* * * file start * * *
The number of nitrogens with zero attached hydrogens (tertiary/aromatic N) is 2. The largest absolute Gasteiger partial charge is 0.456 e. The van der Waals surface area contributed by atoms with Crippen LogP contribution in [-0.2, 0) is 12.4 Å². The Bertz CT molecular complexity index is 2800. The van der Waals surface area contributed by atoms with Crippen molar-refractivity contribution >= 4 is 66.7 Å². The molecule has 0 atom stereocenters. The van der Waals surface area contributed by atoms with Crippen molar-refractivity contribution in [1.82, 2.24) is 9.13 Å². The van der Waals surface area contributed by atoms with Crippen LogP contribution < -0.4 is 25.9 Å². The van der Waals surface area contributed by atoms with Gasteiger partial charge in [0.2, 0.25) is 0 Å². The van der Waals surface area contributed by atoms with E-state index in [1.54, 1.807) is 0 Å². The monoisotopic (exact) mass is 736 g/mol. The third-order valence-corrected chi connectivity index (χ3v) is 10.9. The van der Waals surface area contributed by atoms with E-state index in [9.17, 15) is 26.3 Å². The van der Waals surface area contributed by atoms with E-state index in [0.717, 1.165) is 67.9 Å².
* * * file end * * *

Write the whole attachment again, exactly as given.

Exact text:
The number of nitrogens with zero attached hydrogens (tertiary/aromatic N) is 2. The largest absolute Gasteiger partial charge is 0.456 e. The van der Waals surface area contributed by atoms with Crippen LogP contribution in [-0.2, 0) is 12.4 Å². The Bertz CT molecular complexity index is 2800. The van der Waals surface area contributed by atoms with Crippen molar-refractivity contribution >= 4 is 66.7 Å². The molecule has 0 atom stereocenters. The van der Waals surface area contributed by atoms with Crippen molar-refractivity contribution in [1.82, 2.24) is 9.13 Å². The van der Waals surface area contributed by atoms with Crippen LogP contribution < -0.4 is 25.9 Å². The van der Waals surface area contributed by atoms with Gasteiger partial charge in [0.2, 0.25) is 0 Å². The van der Waals surface area contributed by atoms with E-state index in [1.54, 1.807) is 0 Å². The monoisotopic (exact) mass is 736 g/mol. The third-order valence-corrected chi connectivity index (χ3v) is 10.9. The van der Waals surface area contributed by atoms with E-state index in [9.17, 15) is 26.3 Å². The van der Waals surface area contributed by atoms with E-state index in [0.717, 1.165) is 67.9 Å².